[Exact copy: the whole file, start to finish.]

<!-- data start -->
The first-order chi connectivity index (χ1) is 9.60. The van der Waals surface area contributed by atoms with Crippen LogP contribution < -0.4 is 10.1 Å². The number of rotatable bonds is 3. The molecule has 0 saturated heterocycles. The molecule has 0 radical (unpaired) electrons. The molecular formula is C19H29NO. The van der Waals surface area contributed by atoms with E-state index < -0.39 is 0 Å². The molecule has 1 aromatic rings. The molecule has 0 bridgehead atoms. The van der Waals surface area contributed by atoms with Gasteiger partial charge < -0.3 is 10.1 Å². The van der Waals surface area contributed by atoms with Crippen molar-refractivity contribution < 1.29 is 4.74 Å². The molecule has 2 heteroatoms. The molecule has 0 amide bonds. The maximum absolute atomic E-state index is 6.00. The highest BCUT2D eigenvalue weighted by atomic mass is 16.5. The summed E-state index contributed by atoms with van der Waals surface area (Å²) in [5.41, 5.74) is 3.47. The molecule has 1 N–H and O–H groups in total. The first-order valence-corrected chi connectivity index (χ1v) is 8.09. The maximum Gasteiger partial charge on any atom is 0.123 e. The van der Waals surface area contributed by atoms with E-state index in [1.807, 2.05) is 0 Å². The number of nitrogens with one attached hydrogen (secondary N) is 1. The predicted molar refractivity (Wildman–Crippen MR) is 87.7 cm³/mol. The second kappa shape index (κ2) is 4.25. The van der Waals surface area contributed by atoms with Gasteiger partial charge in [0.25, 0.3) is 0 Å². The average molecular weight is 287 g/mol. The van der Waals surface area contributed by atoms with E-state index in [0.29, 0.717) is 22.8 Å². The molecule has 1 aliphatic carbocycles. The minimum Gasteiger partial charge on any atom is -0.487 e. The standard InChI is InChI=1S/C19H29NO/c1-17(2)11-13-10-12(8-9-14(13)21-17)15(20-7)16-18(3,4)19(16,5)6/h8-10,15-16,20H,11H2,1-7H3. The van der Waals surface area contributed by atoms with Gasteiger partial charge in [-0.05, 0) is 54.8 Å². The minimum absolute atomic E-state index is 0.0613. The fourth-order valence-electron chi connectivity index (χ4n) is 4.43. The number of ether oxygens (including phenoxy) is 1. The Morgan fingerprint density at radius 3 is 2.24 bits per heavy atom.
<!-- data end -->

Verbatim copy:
The first-order chi connectivity index (χ1) is 9.60. The van der Waals surface area contributed by atoms with Crippen LogP contribution < -0.4 is 10.1 Å². The number of rotatable bonds is 3. The molecule has 0 saturated heterocycles. The molecule has 0 radical (unpaired) electrons. The molecular formula is C19H29NO. The van der Waals surface area contributed by atoms with E-state index < -0.39 is 0 Å². The molecule has 1 aromatic rings. The molecule has 0 bridgehead atoms. The van der Waals surface area contributed by atoms with Gasteiger partial charge < -0.3 is 10.1 Å². The van der Waals surface area contributed by atoms with Crippen molar-refractivity contribution < 1.29 is 4.74 Å². The molecule has 2 heteroatoms. The molecule has 0 amide bonds. The maximum absolute atomic E-state index is 6.00. The highest BCUT2D eigenvalue weighted by atomic mass is 16.5. The summed E-state index contributed by atoms with van der Waals surface area (Å²) in [5.41, 5.74) is 3.47. The molecule has 1 N–H and O–H groups in total. The first-order valence-corrected chi connectivity index (χ1v) is 8.09. The maximum Gasteiger partial charge on any atom is 0.123 e. The van der Waals surface area contributed by atoms with E-state index in [1.807, 2.05) is 0 Å². The number of nitrogens with one attached hydrogen (secondary N) is 1. The predicted molar refractivity (Wildman–Crippen MR) is 87.7 cm³/mol. The second kappa shape index (κ2) is 4.25. The van der Waals surface area contributed by atoms with Gasteiger partial charge in [0.25, 0.3) is 0 Å². The average molecular weight is 287 g/mol. The van der Waals surface area contributed by atoms with E-state index in [0.29, 0.717) is 22.8 Å². The molecule has 1 aliphatic carbocycles. The minimum Gasteiger partial charge on any atom is -0.487 e. The standard InChI is InChI=1S/C19H29NO/c1-17(2)11-13-10-12(8-9-14(13)21-17)15(20-7)16-18(3,4)19(16,5)6/h8-10,15-16,20H,11H2,1-7H3. The van der Waals surface area contributed by atoms with Gasteiger partial charge in [-0.05, 0) is 54.8 Å². The minimum absolute atomic E-state index is 0.0613. The fourth-order valence-electron chi connectivity index (χ4n) is 4.43. The number of ether oxygens (including phenoxy) is 1. The Morgan fingerprint density at radius 3 is 2.24 bits per heavy atom.